Discovering Sequence-Structure Patterns in Proteins with Variable Secondary Structure

  • Tom Milledge
  • Gaolin Zheng
  • Giri Narasimhan
Part of the Lecture Notes in Computer Science book series (LNCS, volume 3992)


Proteins that share a similar function often exhibit conserved sequence patterns. Sequence patterns help to classify proteins into families where the exact function may or may not be known. Research has shown that these domain signatures often exhibit specific three-dimensional structures. We have previously shown that sequence patterns combined with structural information, in general, have superior discrimination ability than those derived without structural information. However in some cases, divergent backbone configurations and/or variable secondary structure in otherwise well-aligned proteins make identification of conserved regions of sequence and structure problematic. In this paper, we describe improvements in our method of designing biologically meaningful sequence-structure patterns (SSPs) starting from a seed sequence pattern from any of the existing sequence pattern databases. Improved pattern precision is achieved by including conserved residues from coil regions that are not readily apparent from examination of multiple sequence alignments alone. Pattern recall is improved by systematically comparing the structure of all known true family members and to include all the allowable variations in the pattern residues.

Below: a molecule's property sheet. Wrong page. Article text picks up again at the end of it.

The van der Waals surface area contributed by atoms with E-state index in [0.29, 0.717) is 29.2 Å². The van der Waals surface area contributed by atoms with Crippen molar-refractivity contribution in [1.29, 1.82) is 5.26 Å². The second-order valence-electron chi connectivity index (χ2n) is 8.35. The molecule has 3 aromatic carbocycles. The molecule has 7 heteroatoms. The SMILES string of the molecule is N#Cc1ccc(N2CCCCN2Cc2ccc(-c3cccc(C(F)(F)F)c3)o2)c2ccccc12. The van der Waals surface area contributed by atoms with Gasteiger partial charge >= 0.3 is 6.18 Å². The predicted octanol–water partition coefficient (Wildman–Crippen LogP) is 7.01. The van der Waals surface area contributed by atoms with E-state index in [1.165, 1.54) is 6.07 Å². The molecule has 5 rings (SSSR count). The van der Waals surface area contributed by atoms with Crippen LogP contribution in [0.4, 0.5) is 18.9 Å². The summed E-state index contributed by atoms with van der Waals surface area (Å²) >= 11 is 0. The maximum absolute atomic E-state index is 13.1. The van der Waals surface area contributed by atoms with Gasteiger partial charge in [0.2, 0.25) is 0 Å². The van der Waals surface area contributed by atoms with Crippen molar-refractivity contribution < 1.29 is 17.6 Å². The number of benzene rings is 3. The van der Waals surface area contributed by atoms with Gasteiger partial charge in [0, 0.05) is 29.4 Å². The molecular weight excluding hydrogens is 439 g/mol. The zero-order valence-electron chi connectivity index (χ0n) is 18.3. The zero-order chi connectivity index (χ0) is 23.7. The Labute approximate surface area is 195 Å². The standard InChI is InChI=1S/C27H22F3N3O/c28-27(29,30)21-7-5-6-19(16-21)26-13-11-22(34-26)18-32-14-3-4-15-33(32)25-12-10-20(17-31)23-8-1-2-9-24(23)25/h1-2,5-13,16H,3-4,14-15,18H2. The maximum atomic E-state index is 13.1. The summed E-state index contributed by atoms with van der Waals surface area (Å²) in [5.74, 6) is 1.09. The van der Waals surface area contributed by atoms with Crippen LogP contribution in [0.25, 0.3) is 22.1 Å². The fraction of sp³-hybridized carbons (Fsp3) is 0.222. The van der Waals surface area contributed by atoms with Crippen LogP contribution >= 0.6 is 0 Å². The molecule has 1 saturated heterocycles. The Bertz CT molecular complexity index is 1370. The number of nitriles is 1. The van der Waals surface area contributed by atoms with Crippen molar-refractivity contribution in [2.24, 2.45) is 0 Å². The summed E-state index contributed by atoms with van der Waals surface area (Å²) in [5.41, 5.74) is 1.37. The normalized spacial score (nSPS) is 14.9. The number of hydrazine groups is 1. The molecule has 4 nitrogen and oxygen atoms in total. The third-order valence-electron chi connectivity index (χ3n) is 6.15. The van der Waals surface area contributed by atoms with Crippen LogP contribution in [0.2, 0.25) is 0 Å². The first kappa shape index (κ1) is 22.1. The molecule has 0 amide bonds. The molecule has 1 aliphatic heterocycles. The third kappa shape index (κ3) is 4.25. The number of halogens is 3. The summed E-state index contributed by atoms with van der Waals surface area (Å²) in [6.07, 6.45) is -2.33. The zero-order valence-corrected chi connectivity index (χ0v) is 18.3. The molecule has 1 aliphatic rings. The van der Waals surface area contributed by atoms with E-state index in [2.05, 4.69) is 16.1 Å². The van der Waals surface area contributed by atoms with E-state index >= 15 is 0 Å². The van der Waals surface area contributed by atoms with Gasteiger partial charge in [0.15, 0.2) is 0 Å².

Protein Data Bank Sequence Pattern Zinc Finger Domain Coil Region PROSITE Pattern 
These keywords were added by machine and not by the authors. This process is experimental and the keywords may be updated as the learning algorithm improves.


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Copyright information

© Springer-Verlag Berlin Heidelberg 2006

Authors and Affiliations

  • Tom Milledge
    • 1
  • Gaolin Zheng
    • 1
  • Giri Narasimhan
    • 1
  1. 1.Bioinformatics Research Group (BioRG), School of Computer ScienceFlorida International UniversityMiamiUSA

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